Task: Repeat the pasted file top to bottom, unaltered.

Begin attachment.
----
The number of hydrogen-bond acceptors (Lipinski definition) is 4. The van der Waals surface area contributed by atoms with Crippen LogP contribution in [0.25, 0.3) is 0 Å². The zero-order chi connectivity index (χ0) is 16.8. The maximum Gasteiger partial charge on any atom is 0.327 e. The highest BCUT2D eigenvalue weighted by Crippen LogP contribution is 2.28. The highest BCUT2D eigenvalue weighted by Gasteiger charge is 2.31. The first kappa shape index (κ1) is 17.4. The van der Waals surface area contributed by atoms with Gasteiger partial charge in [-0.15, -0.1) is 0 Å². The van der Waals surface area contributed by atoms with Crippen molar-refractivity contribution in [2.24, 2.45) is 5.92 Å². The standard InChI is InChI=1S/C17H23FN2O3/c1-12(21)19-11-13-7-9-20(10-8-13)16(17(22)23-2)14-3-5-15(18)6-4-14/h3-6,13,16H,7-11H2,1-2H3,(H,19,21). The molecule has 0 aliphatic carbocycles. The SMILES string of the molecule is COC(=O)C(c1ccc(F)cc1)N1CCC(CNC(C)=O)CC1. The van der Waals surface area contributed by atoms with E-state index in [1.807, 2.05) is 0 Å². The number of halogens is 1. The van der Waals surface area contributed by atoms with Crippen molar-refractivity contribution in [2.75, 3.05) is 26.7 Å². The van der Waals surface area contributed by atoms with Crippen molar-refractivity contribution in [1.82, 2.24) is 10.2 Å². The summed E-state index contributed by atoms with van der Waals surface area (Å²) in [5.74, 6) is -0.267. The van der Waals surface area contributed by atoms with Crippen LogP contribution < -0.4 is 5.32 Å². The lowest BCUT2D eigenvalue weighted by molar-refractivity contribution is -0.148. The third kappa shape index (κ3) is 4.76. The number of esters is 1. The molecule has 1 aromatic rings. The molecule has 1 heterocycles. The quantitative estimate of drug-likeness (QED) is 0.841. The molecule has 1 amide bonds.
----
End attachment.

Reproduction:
The number of hydrogen-bond acceptors (Lipinski definition) is 4. The van der Waals surface area contributed by atoms with Crippen LogP contribution in [0.25, 0.3) is 0 Å². The zero-order chi connectivity index (χ0) is 16.8. The maximum Gasteiger partial charge on any atom is 0.327 e. The highest BCUT2D eigenvalue weighted by Crippen LogP contribution is 2.28. The highest BCUT2D eigenvalue weighted by Gasteiger charge is 2.31. The first kappa shape index (κ1) is 17.4. The van der Waals surface area contributed by atoms with Gasteiger partial charge in [-0.15, -0.1) is 0 Å². The van der Waals surface area contributed by atoms with Crippen molar-refractivity contribution in [2.24, 2.45) is 5.92 Å². The standard InChI is InChI=1S/C17H23FN2O3/c1-12(21)19-11-13-7-9-20(10-8-13)16(17(22)23-2)14-3-5-15(18)6-4-14/h3-6,13,16H,7-11H2,1-2H3,(H,19,21). The molecule has 0 aliphatic carbocycles. The SMILES string of the molecule is COC(=O)C(c1ccc(F)cc1)N1CCC(CNC(C)=O)CC1. The van der Waals surface area contributed by atoms with E-state index in [1.807, 2.05) is 0 Å². The number of halogens is 1. The van der Waals surface area contributed by atoms with Crippen molar-refractivity contribution in [2.75, 3.05) is 26.7 Å². The van der Waals surface area contributed by atoms with Crippen molar-refractivity contribution in [1.82, 2.24) is 10.2 Å². The summed E-state index contributed by atoms with van der Waals surface area (Å²) in [5.74, 6) is -0.267. The van der Waals surface area contributed by atoms with Crippen LogP contribution < -0.4 is 5.32 Å². The lowest BCUT2D eigenvalue weighted by molar-refractivity contribution is -0.148. The third kappa shape index (κ3) is 4.76. The number of esters is 1. The molecule has 1 aromatic rings. The molecule has 1 heterocycles. The quantitative estimate of drug-likeness (QED) is 0.841. The molecule has 1 amide bonds.